TAIPEI (Reuters) - Taiwan’s health minister asked the World Health Organization (WHO) on Wednesday to ensure the island had access to first-hand information about the coronavirus, saying that not having the full picture slows down epidemic-prevention work.
Taiwan’s exclusion from WHO - China, which considers the island one of its provinces, objects to Taiwan’s membership - has infuriated Taipei. Officials there say it has created a gap in the global fight against the coronavirus and threatened the island’s health.
Speaking to foreign reporters in Taipei, Health Minister Chen Shih-chung said Taiwan wanted proper access to the WHO.
“For Taiwan, what we want is first-hand information. Any second-hand information slows down any actions we take, and distorts our judgement about the epidemic, like we’re unable to see the woods for the trees,” he said.
“But if we can we get first-hand information within the organisation, we can see the whole picture and can react proactively by creating various systems or policies,” he added.
“Our speed in reacting will become faster, so Taiwan does not become a gap” in epidemic prevention.
Taiwan has produced a list of complaints against the WHO, including that it gave wrong case numbers for Taiwan, ignored requests for information, and has bent to Chinese pressure to interfere with the island’s requests for help.
Both the WHO and China say Taiwan has been provided with the help it needs. China says only it has the right to speak for Taiwan’s 23 million people internationally, a claim Taipei’s democratically elected government angrily rejects.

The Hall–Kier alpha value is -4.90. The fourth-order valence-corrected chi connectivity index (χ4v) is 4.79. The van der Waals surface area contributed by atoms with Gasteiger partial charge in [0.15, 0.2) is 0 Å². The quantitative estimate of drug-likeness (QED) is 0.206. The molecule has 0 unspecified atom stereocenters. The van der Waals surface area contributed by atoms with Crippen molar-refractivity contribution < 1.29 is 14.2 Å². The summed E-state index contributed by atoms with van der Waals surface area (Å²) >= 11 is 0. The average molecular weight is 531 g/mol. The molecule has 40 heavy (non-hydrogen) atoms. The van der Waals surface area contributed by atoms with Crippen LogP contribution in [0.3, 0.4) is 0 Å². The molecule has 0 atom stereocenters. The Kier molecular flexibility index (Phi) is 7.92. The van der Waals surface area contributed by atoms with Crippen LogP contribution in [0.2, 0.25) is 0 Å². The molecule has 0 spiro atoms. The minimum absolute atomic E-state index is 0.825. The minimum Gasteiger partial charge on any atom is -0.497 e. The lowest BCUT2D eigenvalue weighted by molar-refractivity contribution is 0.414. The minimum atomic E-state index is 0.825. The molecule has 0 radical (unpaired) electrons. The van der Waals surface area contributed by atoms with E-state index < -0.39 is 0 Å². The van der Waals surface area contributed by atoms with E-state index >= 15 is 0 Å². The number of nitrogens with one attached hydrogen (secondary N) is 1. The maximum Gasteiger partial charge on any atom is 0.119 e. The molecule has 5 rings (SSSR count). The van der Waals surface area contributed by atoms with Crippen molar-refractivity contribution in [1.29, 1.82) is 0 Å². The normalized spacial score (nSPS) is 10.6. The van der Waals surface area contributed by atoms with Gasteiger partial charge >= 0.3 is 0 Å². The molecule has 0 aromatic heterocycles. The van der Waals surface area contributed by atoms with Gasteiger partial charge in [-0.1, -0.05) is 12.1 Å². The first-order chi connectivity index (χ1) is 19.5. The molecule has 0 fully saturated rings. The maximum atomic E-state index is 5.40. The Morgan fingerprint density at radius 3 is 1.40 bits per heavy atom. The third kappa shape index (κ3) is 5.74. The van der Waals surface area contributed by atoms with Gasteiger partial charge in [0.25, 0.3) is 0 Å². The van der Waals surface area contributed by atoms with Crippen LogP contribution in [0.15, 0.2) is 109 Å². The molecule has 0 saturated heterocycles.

Taiwan has stepped up its campaign to attend, as an observer, this month’s virtual meeting of the WHO’s decision-making body, the World Health Assembly (WHA), though government and diplomatic sources say China will not agree to that.
Taiwan attended the World Health Assembly as an observer from 2009-2016, when Taipei-Beijing relations were warmer.
But China blocked further participation after the election of Taiwan President Tsai Ing-wen, whom China views as a separatist, a charge she rejects.
Chen would not say whether he was optimistic or pessimistic about Taiwan’s chances of participating, but said there was “of course no problem” in trying to reach a consensus to allow this to happen.
“Our only standard is that we cannot be belittled,” he said.
Steven Solomon, the WHO’s principal legal officer, said on Monday that the WHO recognised the People’s Republic of China as the “one legitimate representative of China”, in keeping with U.N. policy since 1971, and that the question of Taiwan’s attendance was one for the WHO’s 194 member states.
Taiwan says the 1971 decision, under which Beijing assumed the U.N. China seat from Taipei, only resolved the issue of who represented China, not the issue of Taiwan, and did not grant China the power to represent Taiwan internationally.
Chen said the world should not be locked in the past and have to stick by something from almost five decades ago.
“The times keep changing,” he added.
Reporting by Ben Blanchard; Additional reporting by Fabian Hamacher. Editing by Gerry Doyle